Former Mountie to be tried for child luring after Court of Appeal overturns stay
Ian Kaulback worked at the Hopedale RCMP detachment when initial charge was filed in 2013
The Court of Appeal has overturned a lower court ruling that stayed charges of child luring against a former Mountie in Labrador, and ordered that trials proceed "without delay on both charges."
The three-judge panel issued its unanimous ruling this week.
It revolved around the Jordan decision, about an accused's Charter right to a speedy trial.
A year ago, provincial court Judge John Joy stayed the charges against Ian Kaulback, based on the standard set by the Supreme Court of Canada in the Jordan case.
Kaulback was charged in February 2013 and July 2014 with using a computer to lure — for a sexual purpose — a child whom he believed was under the age of 16.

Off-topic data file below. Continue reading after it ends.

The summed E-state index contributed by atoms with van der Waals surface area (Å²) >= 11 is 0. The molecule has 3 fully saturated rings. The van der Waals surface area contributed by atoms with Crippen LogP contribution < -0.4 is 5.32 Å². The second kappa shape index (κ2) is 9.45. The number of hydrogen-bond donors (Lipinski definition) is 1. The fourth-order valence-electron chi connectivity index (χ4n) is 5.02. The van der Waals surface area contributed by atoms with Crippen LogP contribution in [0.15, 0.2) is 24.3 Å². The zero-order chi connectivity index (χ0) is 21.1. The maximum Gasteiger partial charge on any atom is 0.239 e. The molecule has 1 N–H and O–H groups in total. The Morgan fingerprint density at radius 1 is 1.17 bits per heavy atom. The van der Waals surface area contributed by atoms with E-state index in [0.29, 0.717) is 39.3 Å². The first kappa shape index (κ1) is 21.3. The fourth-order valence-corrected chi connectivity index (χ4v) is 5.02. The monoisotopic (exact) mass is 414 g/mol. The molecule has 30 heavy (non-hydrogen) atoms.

He was a member of the Hopedale RCMP detachment when the first charge was filed.
The charges involved different complainants in different communities, and were alleged to have taken place in late 2012 and early 2013.
Jordan decision deadlines
The Jordan decision imposed a deadline of 18 months for provincial court cases to be concluded. In Supreme Court, the deadline is 30 months.
In last year's decision to stay charges against Kaulback, the judge attributed eight months of delay to defence efforts to retain counsel, and the balance of 33 months to "inherent, institutional and Crown delay."
But the Court of Appeal concluded that Joy erred in how he calculated those timelines.
"Applying the Jordan analysis, the delay in respect of both charges falls below the presumptive ceiling," Justice Gale Welsh wrote.
"In the result, I would allow the appeal and order that trials proceed without delay on both charges."